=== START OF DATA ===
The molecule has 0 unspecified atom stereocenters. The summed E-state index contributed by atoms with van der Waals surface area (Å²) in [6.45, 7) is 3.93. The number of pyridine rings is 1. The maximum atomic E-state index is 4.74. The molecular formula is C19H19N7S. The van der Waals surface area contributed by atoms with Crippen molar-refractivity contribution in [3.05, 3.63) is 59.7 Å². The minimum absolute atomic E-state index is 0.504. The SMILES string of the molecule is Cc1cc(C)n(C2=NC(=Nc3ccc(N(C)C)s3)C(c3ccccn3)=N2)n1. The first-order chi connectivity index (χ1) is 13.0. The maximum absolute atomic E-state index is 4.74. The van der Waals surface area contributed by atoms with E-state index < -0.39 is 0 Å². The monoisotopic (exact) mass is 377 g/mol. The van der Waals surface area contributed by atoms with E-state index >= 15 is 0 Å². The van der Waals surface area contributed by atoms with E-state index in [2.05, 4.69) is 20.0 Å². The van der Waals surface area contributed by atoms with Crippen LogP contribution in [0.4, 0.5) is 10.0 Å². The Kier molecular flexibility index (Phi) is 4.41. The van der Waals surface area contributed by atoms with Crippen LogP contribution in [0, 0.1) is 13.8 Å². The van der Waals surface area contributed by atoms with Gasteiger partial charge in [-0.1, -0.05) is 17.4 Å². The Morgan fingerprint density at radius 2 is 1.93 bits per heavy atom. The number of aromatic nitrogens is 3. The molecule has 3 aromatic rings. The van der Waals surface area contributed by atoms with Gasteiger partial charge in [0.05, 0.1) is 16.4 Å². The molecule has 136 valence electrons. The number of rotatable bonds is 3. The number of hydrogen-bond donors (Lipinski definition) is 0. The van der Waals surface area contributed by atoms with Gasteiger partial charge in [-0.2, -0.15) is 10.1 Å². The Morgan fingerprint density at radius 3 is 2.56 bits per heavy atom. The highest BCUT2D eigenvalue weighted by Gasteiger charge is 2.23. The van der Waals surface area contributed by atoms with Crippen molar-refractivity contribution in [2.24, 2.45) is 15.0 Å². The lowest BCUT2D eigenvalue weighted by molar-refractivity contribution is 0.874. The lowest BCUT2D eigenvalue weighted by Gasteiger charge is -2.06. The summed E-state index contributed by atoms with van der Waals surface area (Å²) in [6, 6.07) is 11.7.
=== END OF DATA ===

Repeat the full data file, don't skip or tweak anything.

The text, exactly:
The molecule has 0 unspecified atom stereocenters. The summed E-state index contributed by atoms with van der Waals surface area (Å²) in [6.45, 7) is 3.93. The number of pyridine rings is 1. The maximum atomic E-state index is 4.74. The molecular formula is C19H19N7S. The van der Waals surface area contributed by atoms with Crippen molar-refractivity contribution in [3.05, 3.63) is 59.7 Å². The minimum absolute atomic E-state index is 0.504. The SMILES string of the molecule is Cc1cc(C)n(C2=NC(=Nc3ccc(N(C)C)s3)C(c3ccccn3)=N2)n1. The first-order chi connectivity index (χ1) is 13.0. The maximum absolute atomic E-state index is 4.74. The van der Waals surface area contributed by atoms with E-state index < -0.39 is 0 Å². The monoisotopic (exact) mass is 377 g/mol. The van der Waals surface area contributed by atoms with E-state index >= 15 is 0 Å². The van der Waals surface area contributed by atoms with E-state index in [2.05, 4.69) is 20.0 Å². The van der Waals surface area contributed by atoms with Crippen LogP contribution in [0.4, 0.5) is 10.0 Å². The Kier molecular flexibility index (Phi) is 4.41. The van der Waals surface area contributed by atoms with Crippen LogP contribution in [0, 0.1) is 13.8 Å². The van der Waals surface area contributed by atoms with Gasteiger partial charge in [-0.1, -0.05) is 17.4 Å². The Morgan fingerprint density at radius 2 is 1.93 bits per heavy atom. The number of aromatic nitrogens is 3. The molecule has 3 aromatic rings. The van der Waals surface area contributed by atoms with Gasteiger partial charge in [0.05, 0.1) is 16.4 Å². The molecule has 136 valence electrons. The number of rotatable bonds is 3. The number of hydrogen-bond donors (Lipinski definition) is 0. The van der Waals surface area contributed by atoms with Gasteiger partial charge in [-0.2, -0.15) is 10.1 Å². The Morgan fingerprint density at radius 3 is 2.56 bits per heavy atom. The highest BCUT2D eigenvalue weighted by Gasteiger charge is 2.23. The van der Waals surface area contributed by atoms with Crippen molar-refractivity contribution in [2.24, 2.45) is 15.0 Å². The lowest BCUT2D eigenvalue weighted by molar-refractivity contribution is 0.874. The lowest BCUT2D eigenvalue weighted by Gasteiger charge is -2.06. The summed E-state index contributed by atoms with van der Waals surface area (Å²) in [6, 6.07) is 11.7.